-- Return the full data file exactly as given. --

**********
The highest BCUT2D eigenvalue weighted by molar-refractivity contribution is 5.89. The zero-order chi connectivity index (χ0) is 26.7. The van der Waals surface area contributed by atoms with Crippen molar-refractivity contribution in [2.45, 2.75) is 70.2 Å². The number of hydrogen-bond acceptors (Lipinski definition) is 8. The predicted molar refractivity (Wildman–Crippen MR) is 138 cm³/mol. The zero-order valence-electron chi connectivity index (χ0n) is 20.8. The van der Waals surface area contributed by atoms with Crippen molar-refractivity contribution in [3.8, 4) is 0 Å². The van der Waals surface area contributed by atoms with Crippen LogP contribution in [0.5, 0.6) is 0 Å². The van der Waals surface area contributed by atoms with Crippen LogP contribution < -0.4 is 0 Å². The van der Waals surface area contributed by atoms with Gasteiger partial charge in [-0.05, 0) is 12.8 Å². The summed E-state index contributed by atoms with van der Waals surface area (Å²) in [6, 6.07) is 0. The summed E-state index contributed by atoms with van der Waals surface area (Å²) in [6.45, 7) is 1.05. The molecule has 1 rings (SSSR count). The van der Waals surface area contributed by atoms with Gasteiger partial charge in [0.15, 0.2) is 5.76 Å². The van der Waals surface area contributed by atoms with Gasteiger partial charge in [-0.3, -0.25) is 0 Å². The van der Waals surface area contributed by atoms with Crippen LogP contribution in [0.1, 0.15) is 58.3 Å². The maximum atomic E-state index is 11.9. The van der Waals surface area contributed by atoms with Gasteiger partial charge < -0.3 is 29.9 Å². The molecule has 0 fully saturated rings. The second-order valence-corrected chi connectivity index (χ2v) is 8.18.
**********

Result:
The highest BCUT2D eigenvalue weighted by molar-refractivity contribution is 5.89. The zero-order chi connectivity index (χ0) is 26.7. The van der Waals surface area contributed by atoms with Crippen molar-refractivity contribution in [2.45, 2.75) is 70.2 Å². The number of hydrogen-bond acceptors (Lipinski definition) is 8. The predicted molar refractivity (Wildman–Crippen MR) is 138 cm³/mol. The zero-order valence-electron chi connectivity index (χ0n) is 20.8. The van der Waals surface area contributed by atoms with Crippen molar-refractivity contribution in [3.8, 4) is 0 Å². The van der Waals surface area contributed by atoms with Crippen LogP contribution in [0.5, 0.6) is 0 Å². The van der Waals surface area contributed by atoms with Crippen LogP contribution < -0.4 is 0 Å². The van der Waals surface area contributed by atoms with Gasteiger partial charge in [-0.05, 0) is 12.8 Å². The summed E-state index contributed by atoms with van der Waals surface area (Å²) in [6, 6.07) is 0. The summed E-state index contributed by atoms with van der Waals surface area (Å²) in [6.45, 7) is 1.05. The molecule has 1 rings (SSSR count). The van der Waals surface area contributed by atoms with Gasteiger partial charge in [0.15, 0.2) is 5.76 Å². The van der Waals surface area contributed by atoms with Gasteiger partial charge in [-0.3, -0.25) is 0 Å². The van der Waals surface area contributed by atoms with Crippen LogP contribution in [0.1, 0.15) is 58.3 Å². The maximum atomic E-state index is 11.9. The van der Waals surface area contributed by atoms with Gasteiger partial charge < -0.3 is 29.9 Å². The molecule has 0 fully saturated rings. The second-order valence-corrected chi connectivity index (χ2v) is 8.18.